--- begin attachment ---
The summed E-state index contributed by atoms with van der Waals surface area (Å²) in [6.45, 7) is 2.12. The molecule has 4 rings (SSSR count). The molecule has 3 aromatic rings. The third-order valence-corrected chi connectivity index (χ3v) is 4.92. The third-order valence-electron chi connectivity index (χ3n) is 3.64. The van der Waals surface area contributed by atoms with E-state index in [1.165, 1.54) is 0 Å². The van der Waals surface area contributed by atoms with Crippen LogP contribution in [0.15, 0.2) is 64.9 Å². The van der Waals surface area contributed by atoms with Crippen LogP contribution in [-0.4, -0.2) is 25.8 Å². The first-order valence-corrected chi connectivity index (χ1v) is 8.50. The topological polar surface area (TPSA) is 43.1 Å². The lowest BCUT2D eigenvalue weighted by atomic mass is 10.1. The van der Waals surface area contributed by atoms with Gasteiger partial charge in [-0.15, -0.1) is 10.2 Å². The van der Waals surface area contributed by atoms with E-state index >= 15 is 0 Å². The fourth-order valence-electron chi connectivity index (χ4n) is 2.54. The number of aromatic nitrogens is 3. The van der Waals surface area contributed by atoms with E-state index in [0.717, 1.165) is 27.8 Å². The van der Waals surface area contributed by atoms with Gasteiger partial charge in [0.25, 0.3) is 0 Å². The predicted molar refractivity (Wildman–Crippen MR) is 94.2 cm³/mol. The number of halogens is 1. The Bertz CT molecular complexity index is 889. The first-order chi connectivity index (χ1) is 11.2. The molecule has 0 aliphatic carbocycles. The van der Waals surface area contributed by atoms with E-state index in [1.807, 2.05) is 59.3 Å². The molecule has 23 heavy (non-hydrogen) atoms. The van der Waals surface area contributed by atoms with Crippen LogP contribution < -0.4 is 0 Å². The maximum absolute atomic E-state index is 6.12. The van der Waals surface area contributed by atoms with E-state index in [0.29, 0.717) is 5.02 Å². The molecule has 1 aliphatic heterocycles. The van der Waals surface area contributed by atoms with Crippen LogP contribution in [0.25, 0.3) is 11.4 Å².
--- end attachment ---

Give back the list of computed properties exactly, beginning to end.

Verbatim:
The summed E-state index contributed by atoms with van der Waals surface area (Å²) in [6.45, 7) is 2.12. The molecule has 4 rings (SSSR count). The molecule has 3 aromatic rings. The third-order valence-corrected chi connectivity index (χ3v) is 4.92. The third-order valence-electron chi connectivity index (χ3n) is 3.64. The van der Waals surface area contributed by atoms with E-state index in [1.165, 1.54) is 0 Å². The van der Waals surface area contributed by atoms with Crippen LogP contribution in [0.15, 0.2) is 64.9 Å². The van der Waals surface area contributed by atoms with Crippen LogP contribution in [-0.4, -0.2) is 25.8 Å². The first-order valence-corrected chi connectivity index (χ1v) is 8.50. The topological polar surface area (TPSA) is 43.1 Å². The lowest BCUT2D eigenvalue weighted by atomic mass is 10.1. The van der Waals surface area contributed by atoms with Gasteiger partial charge in [-0.15, -0.1) is 10.2 Å². The van der Waals surface area contributed by atoms with E-state index >= 15 is 0 Å². The fourth-order valence-electron chi connectivity index (χ4n) is 2.54. The number of aromatic nitrogens is 3. The van der Waals surface area contributed by atoms with E-state index in [0.717, 1.165) is 27.8 Å². The van der Waals surface area contributed by atoms with Gasteiger partial charge in [0.25, 0.3) is 0 Å². The predicted molar refractivity (Wildman–Crippen MR) is 94.2 cm³/mol. The number of halogens is 1. The Bertz CT molecular complexity index is 889. The first-order chi connectivity index (χ1) is 11.2. The molecule has 0 aliphatic carbocycles. The van der Waals surface area contributed by atoms with E-state index in [1.807, 2.05) is 59.3 Å². The molecule has 23 heavy (non-hydrogen) atoms. The van der Waals surface area contributed by atoms with Crippen LogP contribution < -0.4 is 0 Å². The maximum absolute atomic E-state index is 6.12. The van der Waals surface area contributed by atoms with E-state index in [0.29, 0.717) is 5.02 Å². The molecule has 1 aliphatic heterocycles. The van der Waals surface area contributed by atoms with Crippen LogP contribution in [0.25, 0.3) is 11.4 Å².